Find out what wasabi is made of and if this popular Japanese condiment is safe for a gluten-free diet. Plus some gluten-free wasabi brands.
If you love sushi, poke bowls, or Japanese food, you’re probably no stranger to wasabi. This green paste packs a punch and can be found on the side of many sushi rolls and other dishes at many Japanese restaurants worldwide.
If you follow a gluten-free diet, you know that gluten can hide just about anywhere – condiments included! In this post, we’re taking a good look at wasabi and what you may have not known about this popular green paste.
Find out what wasabi is, what it’s made from, how to spot the difference between a real and imitation wasabi, and find out if this ingredient is safe for your gluten-free diet.
We’ll wrap this post up with a list of some brands that carry at least one gluten-free wasabi paste, powder, sauce, or spread in their product lineup to help you make an easy and informed decision next time you’re at the store or chatting with a server at a sushi restaurant.
Let’s get into wasabi!
Read on: Is sushi gluten-free? What to order, what to avoid
What is wasabi?
Wasabi is a condiment in the form of a light green paste that’s served with sushi most commonly. It’s what we know of as wasabi anyway, but oftentimes wasabi that we get at restaurants and at grocery stores isn’t true wasabi.
So what is wasabi? It’s the ground up rhizomes (kind of like a root) of a Wasabia japonica plant. It’s spicy hot in flavor and has a brightness that you can taste. It’s a strong flavor so a little goes a long way in dishes that you add it to.
What is wasabi made from?
True wasabi is made from the rhizomes of a Wasabia japonica plant, but most restaurants and stores sell a fake version of wasabi that’s made with horseradish, radishes and sometimes mustard. These spicy flavors offer a good imitation of wasabi, but they aren’t a true wasabi.
It’s said that an imitation or fake wasabi is too strong in flavor and will overpower the flavor of the fish that’s used in sushi or poke bowls.
What is gluten?
Gluten is a protein found in most wheat products, and acts as the “glue” that helps to hold wheat, barley, kamut, spelt, farro, durum, bulgur, rye, and semolina together to maintain their shape.
Gluten is naturally occurring, and therefore is impossible to strip away from the grain. If a grain naturally has gluten in it, there’s no way to make that food gluten-free.
Is wasabi gluten-free?
Real wasabi is naturally gluten-free, because it isn’t made with any gluten containing grains or ingredients. Fake or imitation wasabi may or may not be gluten-free, depending on the ingredients used and the quality of those ingredients.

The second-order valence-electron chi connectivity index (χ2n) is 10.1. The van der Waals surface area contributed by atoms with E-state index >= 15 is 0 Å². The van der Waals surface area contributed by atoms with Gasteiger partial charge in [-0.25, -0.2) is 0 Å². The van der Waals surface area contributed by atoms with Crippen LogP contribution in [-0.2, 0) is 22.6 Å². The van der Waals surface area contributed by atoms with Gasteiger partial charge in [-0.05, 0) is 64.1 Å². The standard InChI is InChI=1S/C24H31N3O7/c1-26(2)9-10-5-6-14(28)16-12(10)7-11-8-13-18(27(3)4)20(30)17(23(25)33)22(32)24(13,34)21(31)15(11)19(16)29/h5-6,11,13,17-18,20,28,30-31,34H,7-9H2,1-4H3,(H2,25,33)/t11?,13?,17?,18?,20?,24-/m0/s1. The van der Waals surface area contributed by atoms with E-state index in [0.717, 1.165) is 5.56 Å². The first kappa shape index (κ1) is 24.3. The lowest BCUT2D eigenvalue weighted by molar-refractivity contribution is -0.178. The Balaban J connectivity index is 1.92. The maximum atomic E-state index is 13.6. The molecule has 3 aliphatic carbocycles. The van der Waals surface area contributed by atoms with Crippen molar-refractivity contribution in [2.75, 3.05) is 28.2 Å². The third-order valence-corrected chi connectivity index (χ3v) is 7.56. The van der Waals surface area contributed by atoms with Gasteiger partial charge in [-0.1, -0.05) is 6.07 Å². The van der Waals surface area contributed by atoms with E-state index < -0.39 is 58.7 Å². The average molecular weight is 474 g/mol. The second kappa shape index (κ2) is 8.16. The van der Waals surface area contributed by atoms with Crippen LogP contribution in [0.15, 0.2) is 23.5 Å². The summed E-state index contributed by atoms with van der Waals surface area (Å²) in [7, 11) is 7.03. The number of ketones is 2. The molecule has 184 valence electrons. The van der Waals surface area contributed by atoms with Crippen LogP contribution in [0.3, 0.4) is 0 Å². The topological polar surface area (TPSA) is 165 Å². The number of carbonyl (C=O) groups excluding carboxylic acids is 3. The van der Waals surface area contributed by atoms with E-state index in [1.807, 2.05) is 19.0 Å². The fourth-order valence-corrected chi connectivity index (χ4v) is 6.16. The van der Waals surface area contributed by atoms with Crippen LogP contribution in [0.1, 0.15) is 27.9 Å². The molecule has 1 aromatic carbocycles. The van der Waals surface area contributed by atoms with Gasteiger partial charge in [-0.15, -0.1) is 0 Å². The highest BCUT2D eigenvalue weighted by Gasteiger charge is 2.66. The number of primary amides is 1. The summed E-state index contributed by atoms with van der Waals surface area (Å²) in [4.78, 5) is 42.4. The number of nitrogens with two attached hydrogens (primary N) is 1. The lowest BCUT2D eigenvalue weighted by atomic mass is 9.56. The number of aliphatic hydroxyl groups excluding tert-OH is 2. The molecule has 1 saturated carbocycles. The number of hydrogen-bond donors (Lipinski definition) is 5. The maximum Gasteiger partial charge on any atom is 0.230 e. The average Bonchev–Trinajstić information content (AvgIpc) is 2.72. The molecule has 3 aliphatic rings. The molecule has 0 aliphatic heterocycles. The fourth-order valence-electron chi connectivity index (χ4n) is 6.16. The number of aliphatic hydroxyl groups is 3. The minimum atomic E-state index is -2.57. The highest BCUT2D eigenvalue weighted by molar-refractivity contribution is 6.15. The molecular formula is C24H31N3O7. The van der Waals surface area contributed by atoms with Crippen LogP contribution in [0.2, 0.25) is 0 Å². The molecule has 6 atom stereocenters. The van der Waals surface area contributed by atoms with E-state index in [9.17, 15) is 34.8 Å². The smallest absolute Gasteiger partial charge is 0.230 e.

To help you identify a real versus fake wasabi, you can see what the texture is like. A real wasabi is served freshly grated, whereas a fake or imitation wasabi is more creamy and pasty.
Imitation wasabi may not be gluten-free, because some brands have wheat starch in their ingredients to thicken the consistency of the wasabi. Others may use cornstarch or another starch.
It’s most common for restaurants to serve imitation wasabi instead of fresh wasabi, so it’s important for you to know what’s being served on your gluten-free diet. If you are at a restaurant, you may want to ask to have a server or chef review the ingredients for you and help you identify if the ingredients contain wheat or other gluten ingredients.
If you make your own sushi at home or other Japanese dishes, it’s a good idea to review the ingredients of a wasabi that you purchase from the store to help you know if it is gluten-free or not.
One of my little secrets is that I carry around a copy of my GFDF Take Along Cards so that I always have a point of reference when I can sneak a peek at the ingredient list of a food.
Read on: Is cornstarch gluten-free?
Brands of gluten-free wasabi
If you’re looking to buy a wasabi that’s safe for your gluten-free diet, you may want to consider some of these brands as they contain no gluten-containing ingredients. This list includes wasabi pastes, sauces, powders, and spreads.
Note that not all products from each of these brands may be gluten-free, but they do have some options that are. Be sure to check ingredient lists every time before you buy as manufacturers can change ingredients at any time.
- Eden Foods
- Pacific Farms
If you’re interested in some other common Japanese ingredients and how they fit into a gluten-free diet, you might want to check out some of these posts.
- Is eel sauce gluten-free?
- Is mirin gluten-free?
- Is imitation crab gluten-free?
- Is teriyaki sauce gluten-free?
- Is tamari gluten-free?
- Is tempura gluten-free?
- Is rice gluten-free?
If you love sushi, poke bowls, or other Japanese food and have been wondering whether or not wasabi is a food you can continue to eat with your favorite dishes, I hope this post has cleared up some of the confusion around this ingredient.
While real wasabi is naturally gluten-free, most restaurants and stores don’t carry this ingredient.